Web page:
It can be powerful to ask students to reflect on how they might have changed based on a learning experience. Adding a reflection component to your discussions can illuminate where construction of new knowledge has occurred. We recognize that including this component will take more time for students, but it is helpful for them to be able to synthesize not only their thoughts but also the thoughts and perspectives they gain from others. In a discussion post, you can include a reflection component with questions like these to uncover any kind of transformation that has happened during the activity: “Did you learn anything new? Did you change your mind about anything? How have you deepened or expanded your own thinking?”
Students discussing their personal sense of purpose and developing a strategy to help them achieve their goals might include statements such as: “I never thought of it this way, maybe I need to go in a different direction or involve myself in a new community.” or, “I never thought of myself being in this particular role, perhaps this is something I need to consider if I do want to pursue this in more depth.” Encouraging students to reflect on the activity could lead them to creating new connections to both the content and to themselves.
The process of digging deeper and constructing new knowledge commands a level of attention from students that signifies their engagement. Whenever students can interact with content in ways that allow them to construct new meaning, they form a deeper connection to the content itself and are able to interact more meaningfully with others (Brokensha & Greyling, 2015; Galikyan & Admiraal, 2019; Jarosewich et al., 2010; Wang & Chen, 2008).
Download a PDF handout of the Framework for Student Engagement and Critical Thinking to use as a resource.
Berry, L. A., & Kowal, K. B. (2022). Effect of role-play in online discussions on student engagement and critical thinking. Online Learning, 26(3), 4-21.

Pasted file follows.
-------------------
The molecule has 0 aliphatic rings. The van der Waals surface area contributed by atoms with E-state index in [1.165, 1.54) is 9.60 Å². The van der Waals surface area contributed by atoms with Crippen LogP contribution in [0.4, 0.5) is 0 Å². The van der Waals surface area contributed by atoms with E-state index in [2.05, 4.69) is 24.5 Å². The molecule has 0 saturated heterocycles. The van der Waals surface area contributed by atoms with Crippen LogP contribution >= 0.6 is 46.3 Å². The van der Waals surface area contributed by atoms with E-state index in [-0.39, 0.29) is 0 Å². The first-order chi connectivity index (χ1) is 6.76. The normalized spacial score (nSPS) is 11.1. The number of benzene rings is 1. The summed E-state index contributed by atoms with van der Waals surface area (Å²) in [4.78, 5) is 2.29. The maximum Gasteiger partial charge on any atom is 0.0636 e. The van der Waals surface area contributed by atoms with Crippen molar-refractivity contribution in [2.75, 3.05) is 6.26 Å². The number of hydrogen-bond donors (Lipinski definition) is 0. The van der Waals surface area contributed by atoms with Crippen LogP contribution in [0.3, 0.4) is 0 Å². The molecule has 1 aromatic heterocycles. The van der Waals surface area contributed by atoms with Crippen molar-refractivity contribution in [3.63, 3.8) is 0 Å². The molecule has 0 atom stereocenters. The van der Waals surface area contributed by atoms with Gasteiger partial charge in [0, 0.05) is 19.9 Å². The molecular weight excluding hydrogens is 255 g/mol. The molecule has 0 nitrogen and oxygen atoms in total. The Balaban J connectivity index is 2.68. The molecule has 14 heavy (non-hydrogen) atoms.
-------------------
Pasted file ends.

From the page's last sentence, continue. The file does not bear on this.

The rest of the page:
Brokensha, S., & Greyling, W. (2015). Dispelling e-myths and pre-empting disappointment: Exploring incongruities between instructors’ intentions and reality in asynchronous online discussions. South African Journal of Higher Education, 29(4), 50–76.
Darabi, A., Arrastia, M. C., Nelson, D. W., Cornille, T., & Liang, X. (2011). Cognitive presence in asynchronous online learning: A comparison of four discussion strategies. Journal of Computer Assisted Learning, 27, 216–227.
Galikyan, I., & Admiraal, W. (2019). Students’ engagement in asynchronous online discussion: The relationship between cognitive presence, learner prominence, and academic performance. The Internet and Higher Education, 43, 1–9. https://doi.org/10.1016/j.iheduc.2019.100692
Gao, F., Wang, C. X., & Sun, Y. (2009). A new model of productive online discussion and its implications for research and instruction. Journal of Educational Technology Development and Exchange, 21(1), 65–78. https://doi.org/10.18785/jetde.0201.05
Jarosewich, T., Vargo, L., Salzman, J., Lenhart, L., Krosnick, L., Vance, K., & Roskos, K. (2010). Say what? The quality of discussion board postings in online professional development. New Horizons in Education, 58(3), 118–132.
Wang, Y.-m., & Chen, V. D.-T. (2008). Essential elements in designing online discussions to promote cognitive presence – A practical experience. Journal of Asynchronous Learning Networks, 12(3-4), 157–177.